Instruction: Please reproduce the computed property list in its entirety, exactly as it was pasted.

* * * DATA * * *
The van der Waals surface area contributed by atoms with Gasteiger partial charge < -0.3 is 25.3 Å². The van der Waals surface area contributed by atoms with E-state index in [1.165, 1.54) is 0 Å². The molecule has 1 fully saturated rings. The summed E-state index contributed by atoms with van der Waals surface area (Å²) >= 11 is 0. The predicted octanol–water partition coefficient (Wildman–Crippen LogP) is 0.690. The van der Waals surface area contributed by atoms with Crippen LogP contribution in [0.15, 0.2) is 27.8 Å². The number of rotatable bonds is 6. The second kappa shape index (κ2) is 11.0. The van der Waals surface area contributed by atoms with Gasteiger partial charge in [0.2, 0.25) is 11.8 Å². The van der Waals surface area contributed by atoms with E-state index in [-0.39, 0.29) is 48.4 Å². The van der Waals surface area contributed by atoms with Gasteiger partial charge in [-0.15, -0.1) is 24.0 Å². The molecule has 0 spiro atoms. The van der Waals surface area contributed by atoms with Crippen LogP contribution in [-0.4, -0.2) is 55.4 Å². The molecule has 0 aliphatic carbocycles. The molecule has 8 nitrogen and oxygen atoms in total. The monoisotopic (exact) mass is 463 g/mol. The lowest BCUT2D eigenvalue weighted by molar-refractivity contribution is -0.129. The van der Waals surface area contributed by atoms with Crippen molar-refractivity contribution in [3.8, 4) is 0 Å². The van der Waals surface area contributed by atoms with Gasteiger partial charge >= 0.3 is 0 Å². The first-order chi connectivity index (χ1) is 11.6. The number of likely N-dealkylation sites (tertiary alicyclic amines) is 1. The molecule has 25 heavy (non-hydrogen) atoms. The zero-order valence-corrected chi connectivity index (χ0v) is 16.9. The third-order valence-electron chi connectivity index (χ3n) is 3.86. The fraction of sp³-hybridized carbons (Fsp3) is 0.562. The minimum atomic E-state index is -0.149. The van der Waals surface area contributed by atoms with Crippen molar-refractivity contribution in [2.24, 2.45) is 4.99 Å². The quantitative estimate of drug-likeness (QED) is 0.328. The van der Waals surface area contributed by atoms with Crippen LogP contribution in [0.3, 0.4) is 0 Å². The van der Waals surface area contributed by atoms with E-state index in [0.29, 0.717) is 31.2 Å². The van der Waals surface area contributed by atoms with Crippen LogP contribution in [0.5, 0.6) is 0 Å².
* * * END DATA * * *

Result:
The van der Waals surface area contributed by atoms with Gasteiger partial charge < -0.3 is 25.3 Å². The van der Waals surface area contributed by atoms with E-state index in [1.165, 1.54) is 0 Å². The molecule has 1 fully saturated rings. The summed E-state index contributed by atoms with van der Waals surface area (Å²) >= 11 is 0. The predicted octanol–water partition coefficient (Wildman–Crippen LogP) is 0.690. The van der Waals surface area contributed by atoms with Crippen LogP contribution in [0.15, 0.2) is 27.8 Å². The number of rotatable bonds is 6. The second kappa shape index (κ2) is 11.0. The van der Waals surface area contributed by atoms with Gasteiger partial charge in [0.2, 0.25) is 11.8 Å². The van der Waals surface area contributed by atoms with E-state index in [-0.39, 0.29) is 48.4 Å². The van der Waals surface area contributed by atoms with Gasteiger partial charge in [-0.15, -0.1) is 24.0 Å². The molecule has 0 spiro atoms. The van der Waals surface area contributed by atoms with Crippen LogP contribution in [-0.4, -0.2) is 55.4 Å². The molecule has 0 aliphatic carbocycles. The molecule has 8 nitrogen and oxygen atoms in total. The monoisotopic (exact) mass is 463 g/mol. The lowest BCUT2D eigenvalue weighted by molar-refractivity contribution is -0.129. The van der Waals surface area contributed by atoms with Crippen molar-refractivity contribution in [3.8, 4) is 0 Å². The van der Waals surface area contributed by atoms with Gasteiger partial charge >= 0.3 is 0 Å². The first-order chi connectivity index (χ1) is 11.6. The number of likely N-dealkylation sites (tertiary alicyclic amines) is 1. The molecule has 25 heavy (non-hydrogen) atoms. The zero-order valence-corrected chi connectivity index (χ0v) is 16.9. The third-order valence-electron chi connectivity index (χ3n) is 3.86. The fraction of sp³-hybridized carbons (Fsp3) is 0.562. The minimum atomic E-state index is -0.149. The van der Waals surface area contributed by atoms with Crippen molar-refractivity contribution in [2.24, 2.45) is 4.99 Å². The quantitative estimate of drug-likeness (QED) is 0.328. The van der Waals surface area contributed by atoms with Crippen LogP contribution in [0.3, 0.4) is 0 Å². The van der Waals surface area contributed by atoms with E-state index in [0.29, 0.717) is 31.2 Å². The van der Waals surface area contributed by atoms with Crippen LogP contribution in [0.5, 0.6) is 0 Å².